OK, perhaps that's being too glib. I certainly believe that carbon offsets can play some role in reducing carbon emissions. But as they are currently designed, I would not want them to play a very big role in abating climate change. The several fiascos surrounding offsets are fairly well-known, and tend to revolve around the same problem: The requirement of additionality (that an offset project would not occur absent money from offsets) is difficult, if not impossible to prove, and easy to game. One simple way to address this problem, I think, would be to require that credits be issued only for projects that have not yet been started; it's amazing how many offset projects in the Clean Development Mechanism, say, were approved retroactively, on the theory that the project was built with the anticipation of getting offset funds and would not be "viable" without them.

But even if you enacted that or other reforms aimed at making offsets a more trustworthy proposition, the question then becomes, are offset programs thus more effective? That is, is there a tradeoff between the quality of offsets issued and the speed with which they can be certified and sold? Gunn points to a recent paper (PDF) by Michael Wara and David Victor, who have each written extensively on carbon offsets, that addresses this question specifically. Let me quote from the executive summary:
The demand for [CDM] credits in emission trading systems is likely to be out of phase with the CDM supply. Also, the rate at which CDM credits are being issued today—at a time when demand for such offsets from the European ETS is extremely high—is only one-twentieth to one-fortieth the rate needed just for the current CDM system to keep pace with the projects it has already registered. If the CDM system is reformed so that it does a much better job of ensuring that emission credits represent genuine reductions then its ability to dampen reliably the price of emission permits will be even further diminished.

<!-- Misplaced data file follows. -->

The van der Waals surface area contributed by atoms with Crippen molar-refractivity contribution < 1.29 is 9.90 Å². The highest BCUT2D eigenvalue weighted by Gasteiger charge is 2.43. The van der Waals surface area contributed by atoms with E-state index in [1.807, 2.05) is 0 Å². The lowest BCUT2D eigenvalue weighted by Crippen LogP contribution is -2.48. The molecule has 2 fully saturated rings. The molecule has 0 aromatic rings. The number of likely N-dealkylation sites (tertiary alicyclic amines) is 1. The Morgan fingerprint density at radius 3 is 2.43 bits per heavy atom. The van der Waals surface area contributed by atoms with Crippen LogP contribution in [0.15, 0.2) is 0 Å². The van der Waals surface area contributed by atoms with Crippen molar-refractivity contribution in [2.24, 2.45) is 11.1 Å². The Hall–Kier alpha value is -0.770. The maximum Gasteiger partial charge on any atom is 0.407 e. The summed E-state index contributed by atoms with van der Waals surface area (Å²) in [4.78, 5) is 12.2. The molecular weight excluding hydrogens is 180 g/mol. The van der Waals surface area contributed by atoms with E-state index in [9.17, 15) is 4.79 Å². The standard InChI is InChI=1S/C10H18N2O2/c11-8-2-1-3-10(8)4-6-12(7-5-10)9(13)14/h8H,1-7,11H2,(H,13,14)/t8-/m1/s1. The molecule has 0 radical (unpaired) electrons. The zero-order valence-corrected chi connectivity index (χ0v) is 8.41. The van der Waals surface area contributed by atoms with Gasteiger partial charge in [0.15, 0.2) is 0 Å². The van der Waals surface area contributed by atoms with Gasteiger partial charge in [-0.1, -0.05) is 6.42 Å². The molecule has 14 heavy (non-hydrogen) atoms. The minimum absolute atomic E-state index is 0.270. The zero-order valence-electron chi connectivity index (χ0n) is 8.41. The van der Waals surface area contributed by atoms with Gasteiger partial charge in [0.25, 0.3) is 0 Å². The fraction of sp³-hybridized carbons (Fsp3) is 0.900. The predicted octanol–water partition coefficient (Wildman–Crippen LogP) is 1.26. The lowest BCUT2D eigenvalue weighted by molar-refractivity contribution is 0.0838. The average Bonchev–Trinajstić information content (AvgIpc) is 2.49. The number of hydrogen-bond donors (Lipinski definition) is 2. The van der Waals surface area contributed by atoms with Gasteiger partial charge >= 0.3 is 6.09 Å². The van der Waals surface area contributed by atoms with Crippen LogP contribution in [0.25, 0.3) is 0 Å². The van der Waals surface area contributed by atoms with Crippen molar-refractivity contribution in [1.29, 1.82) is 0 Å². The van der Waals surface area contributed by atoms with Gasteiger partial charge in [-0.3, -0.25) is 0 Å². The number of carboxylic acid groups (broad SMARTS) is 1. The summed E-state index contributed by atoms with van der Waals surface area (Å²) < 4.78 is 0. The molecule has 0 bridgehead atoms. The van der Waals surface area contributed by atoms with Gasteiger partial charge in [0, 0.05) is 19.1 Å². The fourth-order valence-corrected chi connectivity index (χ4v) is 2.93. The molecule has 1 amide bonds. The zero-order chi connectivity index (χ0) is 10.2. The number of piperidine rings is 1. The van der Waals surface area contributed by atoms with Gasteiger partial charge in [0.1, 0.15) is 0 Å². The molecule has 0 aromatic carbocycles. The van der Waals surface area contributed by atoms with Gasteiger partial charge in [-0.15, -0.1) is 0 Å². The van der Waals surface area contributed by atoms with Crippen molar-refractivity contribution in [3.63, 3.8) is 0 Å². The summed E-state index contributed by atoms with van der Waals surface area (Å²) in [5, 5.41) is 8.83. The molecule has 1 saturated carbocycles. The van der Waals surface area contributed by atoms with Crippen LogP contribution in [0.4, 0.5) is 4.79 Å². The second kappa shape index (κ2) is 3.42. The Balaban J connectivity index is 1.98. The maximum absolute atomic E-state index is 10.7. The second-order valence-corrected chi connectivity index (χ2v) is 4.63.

In other words, a junk-free offset program couldn't issue nearly enough credits to allow developed countries to cheaply meet their emissions reductions requirements. And remember, the CDM is one of the more responsibly run offset programs out there.

I'm trying not to be so negative about carbon offsets, but it's rather hard to avoid these conclusions. My experience in grad school, for example, of exploring the possibility of using offsets to finance putting out coal fires in developing countries was one of trying to finesse the conceptual difficulties in order to come up with a workable outline of how it could be done.* But if Wara and Victor are right, then it seems that even when those conceptual difficulties are solved, the logistics of using offsets are too big to overcome.

* Asking whether an emissions reduction project is additional is a bit like asking whether, if your parents had married other people, you would be a different person. It's not something you can really prove one way or another, but you have to make some sort of assumption in order to proceed. The question is, do you want to make decisions about the future of this planet on such assumptions?